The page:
No one can ever take away Phil Parkinson’s achievements at Bradford City. The rise up the leagues, the promotion, the first cup run, the second cup run. He took the Bantams from the edge of dropping into non-league football to knocking loudly on the door for the Championship. Few managers in the club’s history can boost so much success, and he is an incredibly tough act to follow.
But there were negatives about Parkinson too. He built successful football teams but didn’t leave too much behind when he decamped to Bolton. He didn’t place much faith in the youth set up, and Danny Devine’s remarkable elevation into the team doesn’t especially reflect well on his previous manager, who never even selected him for the bench. And of course, the style of football Parkinson delivered was dour at times, not always leaving you clinging to the edge of your seat.
In the Bolton News’ match report for Wanderers’ recent victory at AFC Wimbledon, journalist Marc Iles began, “Welcome to the Phil Parkinson era: It might not be pretty but it sure as hell is effective.” We Bradford City supporters can smile wryly at that sentence, because it is a familiar sentiment – one that could neatly sum Parkinson’s time at Valley Parade. The great promise of the new McCall era is that – so far – City look effective and pretty. And if there is one way in which the City legend can top the old era, it’s by bringing success whilst playing attractive football.
That’s harsh on Phil Parkinson. His near five-years in charge of the club was not simply about pragmatic football that we hated to watch. When he first took charge, fresh from a spell scouting for Arsenal, Parkinson actually attempted to play attractive attacking football. He quickly learned that the squad he inherited wasn’t good enough to succeed this way, and so turned them into a gritty, dogged team that ultimately survived relegation.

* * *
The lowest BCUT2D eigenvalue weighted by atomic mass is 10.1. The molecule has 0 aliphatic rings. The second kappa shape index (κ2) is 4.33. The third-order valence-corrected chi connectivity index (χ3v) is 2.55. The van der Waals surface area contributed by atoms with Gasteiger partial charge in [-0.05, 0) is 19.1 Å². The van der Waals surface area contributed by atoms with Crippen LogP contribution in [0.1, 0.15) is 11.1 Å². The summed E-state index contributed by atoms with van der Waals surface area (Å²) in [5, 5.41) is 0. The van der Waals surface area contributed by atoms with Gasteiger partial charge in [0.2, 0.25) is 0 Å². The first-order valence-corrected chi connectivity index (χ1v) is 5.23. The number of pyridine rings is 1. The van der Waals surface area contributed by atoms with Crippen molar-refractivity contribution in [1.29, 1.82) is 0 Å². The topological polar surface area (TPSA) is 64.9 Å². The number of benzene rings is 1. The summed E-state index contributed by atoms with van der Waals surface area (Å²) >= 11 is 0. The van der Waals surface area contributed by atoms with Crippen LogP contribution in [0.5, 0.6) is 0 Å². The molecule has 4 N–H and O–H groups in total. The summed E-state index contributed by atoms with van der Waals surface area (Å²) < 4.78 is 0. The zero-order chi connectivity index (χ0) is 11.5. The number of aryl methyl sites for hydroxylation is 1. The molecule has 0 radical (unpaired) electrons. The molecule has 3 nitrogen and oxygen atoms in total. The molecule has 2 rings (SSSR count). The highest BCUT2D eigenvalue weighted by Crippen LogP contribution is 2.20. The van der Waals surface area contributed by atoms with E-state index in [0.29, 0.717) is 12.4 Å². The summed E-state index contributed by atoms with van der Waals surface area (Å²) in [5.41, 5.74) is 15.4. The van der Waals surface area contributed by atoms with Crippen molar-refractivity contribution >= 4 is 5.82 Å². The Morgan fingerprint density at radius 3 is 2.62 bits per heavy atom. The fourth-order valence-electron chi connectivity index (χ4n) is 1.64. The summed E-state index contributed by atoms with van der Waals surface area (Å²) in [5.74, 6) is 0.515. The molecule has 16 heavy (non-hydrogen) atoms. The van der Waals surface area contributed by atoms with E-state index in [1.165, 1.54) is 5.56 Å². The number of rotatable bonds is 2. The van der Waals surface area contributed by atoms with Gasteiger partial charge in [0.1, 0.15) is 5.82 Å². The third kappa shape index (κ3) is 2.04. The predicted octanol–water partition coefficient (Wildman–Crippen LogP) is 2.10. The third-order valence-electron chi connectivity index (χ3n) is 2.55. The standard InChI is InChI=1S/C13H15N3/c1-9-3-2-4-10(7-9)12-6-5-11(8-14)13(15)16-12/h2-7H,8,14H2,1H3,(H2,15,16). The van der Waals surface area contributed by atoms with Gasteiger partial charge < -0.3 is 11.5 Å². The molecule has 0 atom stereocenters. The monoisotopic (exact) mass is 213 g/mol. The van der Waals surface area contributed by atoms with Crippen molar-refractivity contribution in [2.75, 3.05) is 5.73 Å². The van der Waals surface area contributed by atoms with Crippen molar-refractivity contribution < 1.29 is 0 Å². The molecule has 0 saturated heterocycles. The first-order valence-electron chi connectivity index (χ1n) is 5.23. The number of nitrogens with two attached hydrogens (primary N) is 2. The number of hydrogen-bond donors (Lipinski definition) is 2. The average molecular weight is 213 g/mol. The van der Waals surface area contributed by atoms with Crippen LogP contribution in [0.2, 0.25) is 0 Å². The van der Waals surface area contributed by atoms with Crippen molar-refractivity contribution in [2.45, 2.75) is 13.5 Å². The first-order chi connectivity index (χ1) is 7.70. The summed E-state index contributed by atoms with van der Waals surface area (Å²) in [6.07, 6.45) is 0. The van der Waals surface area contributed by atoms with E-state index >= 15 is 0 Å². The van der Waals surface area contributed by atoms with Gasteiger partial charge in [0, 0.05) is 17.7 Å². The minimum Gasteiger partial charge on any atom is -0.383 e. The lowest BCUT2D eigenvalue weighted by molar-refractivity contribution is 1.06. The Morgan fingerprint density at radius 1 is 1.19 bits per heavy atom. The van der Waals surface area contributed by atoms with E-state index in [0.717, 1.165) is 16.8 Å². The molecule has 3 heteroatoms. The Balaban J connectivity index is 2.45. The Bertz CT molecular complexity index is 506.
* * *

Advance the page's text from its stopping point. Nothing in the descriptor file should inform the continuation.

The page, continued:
In the famous 2012/13 season, City were more attack-minded albeit conservative. They tended to break a 90-minute game into periods, especially on the road. If the score was 0-0 at half time or after 65-70 minutes, Parkinson would generally be happy and then step up the tempo late on, in a bid to nick a winner. It was an approach not a million miles away from that which Jurgen Klopp is implementing at Liverpool: have a spell in the game where you overpower the opposition.
With a number of attacking players and a strong strike partnership, promotion and a League Cup Final appearance was achieved by Parkinson. But what followed was a difficult first season in League One, where the manager made the mistake of staying too loyal to his History Makers and failed to bring in players who could put the established players’ places under genuine threat. The mid-season slump might have cost Parkinson his job at other clubs, but the board and most City supporters stuck by him. Nevertheless, his position was weakened.
In the summer of 2015 this allowed pressure to be placed upon him, by the board and some supporters, to implement a more attractive style of football. So in 2014/15 we had the diamond and an attack-minded 4-4-1-1 that proved very successful during Jon Stead’s four-month purple patch especially. Chelsea, Sunderland, Leeds, and a play off near miss were the fruits of this approach.
Which brings us onto Parkinson’s final season, at the beginning of which he had signed a new three-year contract. He was stronger again, and even after an average summer recruitment led to a worrying start, Parkinson was backed in the transfer market to rectify the early season issues.